Chief: Limit fireworks

Ashland Fire & Rescue Chief John Karns is proposing that the city ban fireworks uphill from Siskiyou Boulevard and North Main Street.

The proposed "above the boulevard" ban is tentatively scheduled to go before the City Council for consideration on Oct. 20.

Karns took over for retired Fire Chief Keith Woodley and started work in Ashland on June 22. He was soon thrust into the fire department's work to keep people, homes and land safe during Fourth of July festivities.

Karns found that the city bans the use of fireworks during the fire season — except from June 23 to July 6, the time of year that the state government allows fireworks sales in Oregon. Fireworks sales are not allowed within city limits.

But Ashlanders can use fireworks anywhere in the city, even near the urban/wildlands interface where homes meet the forested hillsides above town that make up the Ashland Watershed, source of the city's drinking water.

"I was a little astonished that we were allowing fireworks in our interface at such a dangerous time," said Karns, who came to Ashland after working for a fire department in the Los Angeles area.

Wildfires near Los Angeles have burned about 250 square miles of land, destroyed dozens of homes and killed two firefighters this summer, The Associated Press reported.

Although fireworks are currently allowed anywhere in Ashland, residents are not supposed to use them near dry vegetation.

Yet Karns and Ashland Fire & Rescue Forest Resource Specialist Chris Chambers said when they toured Ashland after the Fourth of July, they did find used fireworks near dry vegetation and close to the Ashland Watershed.

"I think banning fireworks above the boulevard would be great. ... Every year that I've walked out there, I see spent fireworks in areas that are very scary to me," Chambers said.

Karns said the logic behind banning fireworks above Siskiyou Boulevard and North Main Street is that it keeps the devices farther away from the forested hills.

"I thought if we're going to have fireworks at all, at least let's put them on the side of town that doesn't jeopardize the interface and the watershed," he said.

The boulevard and North Main Street could also act as a man-made firebreak where firefighters could keep a fire that started in lower Ashland from spreading uphill, Karns said.

Additionally, the ban above those major roads that bisect Ashland would create a clear delineation of the restricted zone, which would reduce confusion for residents and make enforcement easier, he said.

Karns said the fire and police departments don't have enough staff to adequately enforce the ban if it's put in place. But the city government would undertake an education campaign to let residents know about the ban, he said.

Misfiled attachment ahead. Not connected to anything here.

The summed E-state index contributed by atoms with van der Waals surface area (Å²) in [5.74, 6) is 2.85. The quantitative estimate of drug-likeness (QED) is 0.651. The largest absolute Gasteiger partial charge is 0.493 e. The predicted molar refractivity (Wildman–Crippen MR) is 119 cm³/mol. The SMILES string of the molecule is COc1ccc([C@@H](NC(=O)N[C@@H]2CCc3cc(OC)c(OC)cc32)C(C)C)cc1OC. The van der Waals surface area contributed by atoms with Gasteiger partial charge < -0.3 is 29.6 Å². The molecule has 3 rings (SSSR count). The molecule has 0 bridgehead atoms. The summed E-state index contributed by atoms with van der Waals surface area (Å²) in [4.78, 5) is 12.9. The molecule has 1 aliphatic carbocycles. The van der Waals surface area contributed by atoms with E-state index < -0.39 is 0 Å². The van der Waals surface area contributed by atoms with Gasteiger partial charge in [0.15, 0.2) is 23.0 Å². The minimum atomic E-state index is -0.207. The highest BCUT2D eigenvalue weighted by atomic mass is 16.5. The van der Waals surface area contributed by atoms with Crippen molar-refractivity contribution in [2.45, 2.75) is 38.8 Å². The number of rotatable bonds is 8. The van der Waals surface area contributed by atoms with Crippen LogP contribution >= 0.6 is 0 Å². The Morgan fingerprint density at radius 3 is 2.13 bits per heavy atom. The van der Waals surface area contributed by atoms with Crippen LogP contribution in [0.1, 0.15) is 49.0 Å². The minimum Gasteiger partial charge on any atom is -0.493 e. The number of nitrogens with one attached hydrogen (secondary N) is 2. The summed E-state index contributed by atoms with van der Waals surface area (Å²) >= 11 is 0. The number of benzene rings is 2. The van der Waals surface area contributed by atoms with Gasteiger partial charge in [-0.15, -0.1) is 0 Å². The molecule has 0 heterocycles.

The ban on fireworks above the boulevard would not affect the Ashland Chamber of Commerce's annual public fireworks show. Those big fireworks are set off from Iowa Street, which is below the boulevard, Chambers said.

This year, Ashland suffered two fires caused by residents' personal use of fireworks. A fire below Siskiyou Boulevard burned vegetation, while a fire above the boulevard was caused by a person illegally throwing fireworks into the air, which then landed in a home's gutter and set leaf litter ablaze. Luckily, residents saw the fire in the gutter and put it out, Karns said.

In 2000, a house on Nezla Street above the boulevard was severely damaged by a fireworks-caused fire.

In 2003, Woodley reported to the City Council that there had been 11 fires caused by fireworks during a two-week window around the Fourth of July, a figure significantly higher than the previous year.

One fire damaged a 120-year-old home that was filled with sawdust insulation, he said.

People who start a fire with fireworks could be liable for damages.

The Oregon Department of Forestry has no information that the Siskiyou Fire that started in Ashland on Sept. 21 was caused by fireworks, although investigators believe it was human-caused, ODF District Forester Dan Thorpe said.

Officials will probably announce the cause of the fire in about a month because they are still building a case, he said.

Early this week, the cost to fight the 149-acre Siskiyou Fire had reached $988,995. Crews were scheduled to continue mop up operations this week, followed by a few more weeks of fire checks for any flare-ups, ODF staff said.

If the fire was started on purpose or through negligence, property owners and insurance companies may seek compensation from the person at fault, Thorpe said.

The fire burned a home and damaged other property, including a vehicle that was destroyed.

The government may also seek compensation for the money spent fighting the blaze, Thorpe said.

Staff writer Vickie Aldous can be reached at 479-8199 or

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